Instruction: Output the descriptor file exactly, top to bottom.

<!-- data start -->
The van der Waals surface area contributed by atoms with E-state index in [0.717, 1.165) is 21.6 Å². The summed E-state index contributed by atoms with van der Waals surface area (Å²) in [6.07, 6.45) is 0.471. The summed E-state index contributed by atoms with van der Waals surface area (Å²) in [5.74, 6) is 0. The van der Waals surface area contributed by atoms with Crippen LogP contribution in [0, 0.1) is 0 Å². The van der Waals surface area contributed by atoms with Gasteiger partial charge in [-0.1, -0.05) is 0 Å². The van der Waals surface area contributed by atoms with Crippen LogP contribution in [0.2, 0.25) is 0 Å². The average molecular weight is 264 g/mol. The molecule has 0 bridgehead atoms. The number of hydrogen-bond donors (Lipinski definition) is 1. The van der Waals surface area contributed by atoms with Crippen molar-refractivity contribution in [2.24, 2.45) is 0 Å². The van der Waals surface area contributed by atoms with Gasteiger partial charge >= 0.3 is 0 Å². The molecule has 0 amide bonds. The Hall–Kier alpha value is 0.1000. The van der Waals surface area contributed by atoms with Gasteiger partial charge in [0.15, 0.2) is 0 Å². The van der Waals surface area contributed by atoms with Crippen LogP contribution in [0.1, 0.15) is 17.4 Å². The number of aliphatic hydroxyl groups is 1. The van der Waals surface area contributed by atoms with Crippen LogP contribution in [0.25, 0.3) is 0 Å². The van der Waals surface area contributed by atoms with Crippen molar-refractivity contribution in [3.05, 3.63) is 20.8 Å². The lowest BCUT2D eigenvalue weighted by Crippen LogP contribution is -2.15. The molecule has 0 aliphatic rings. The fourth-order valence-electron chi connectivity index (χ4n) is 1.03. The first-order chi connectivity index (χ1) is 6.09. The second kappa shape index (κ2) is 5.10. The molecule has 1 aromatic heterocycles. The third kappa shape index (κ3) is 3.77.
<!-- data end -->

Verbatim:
The van der Waals surface area contributed by atoms with E-state index in [0.717, 1.165) is 21.6 Å². The summed E-state index contributed by atoms with van der Waals surface area (Å²) in [6.07, 6.45) is 0.471. The summed E-state index contributed by atoms with van der Waals surface area (Å²) in [5.74, 6) is 0. The van der Waals surface area contributed by atoms with Crippen LogP contribution in [0, 0.1) is 0 Å². The van der Waals surface area contributed by atoms with Gasteiger partial charge in [-0.1, -0.05) is 0 Å². The van der Waals surface area contributed by atoms with Crippen LogP contribution in [0.2, 0.25) is 0 Å². The average molecular weight is 264 g/mol. The molecule has 0 bridgehead atoms. The number of hydrogen-bond donors (Lipinski definition) is 1. The van der Waals surface area contributed by atoms with Crippen molar-refractivity contribution in [2.24, 2.45) is 0 Å². The van der Waals surface area contributed by atoms with Gasteiger partial charge >= 0.3 is 0 Å². The molecule has 0 amide bonds. The Hall–Kier alpha value is 0.1000. The van der Waals surface area contributed by atoms with Gasteiger partial charge in [0.15, 0.2) is 0 Å². The van der Waals surface area contributed by atoms with Crippen LogP contribution in [0.1, 0.15) is 17.4 Å². The number of aliphatic hydroxyl groups is 1. The van der Waals surface area contributed by atoms with Crippen LogP contribution in [0.25, 0.3) is 0 Å². The van der Waals surface area contributed by atoms with Crippen molar-refractivity contribution in [3.05, 3.63) is 20.8 Å². The lowest BCUT2D eigenvalue weighted by Crippen LogP contribution is -2.15. The molecule has 0 aliphatic rings. The fourth-order valence-electron chi connectivity index (χ4n) is 1.03. The first-order chi connectivity index (χ1) is 6.09. The second kappa shape index (κ2) is 5.10. The molecule has 1 aromatic heterocycles. The third kappa shape index (κ3) is 3.77.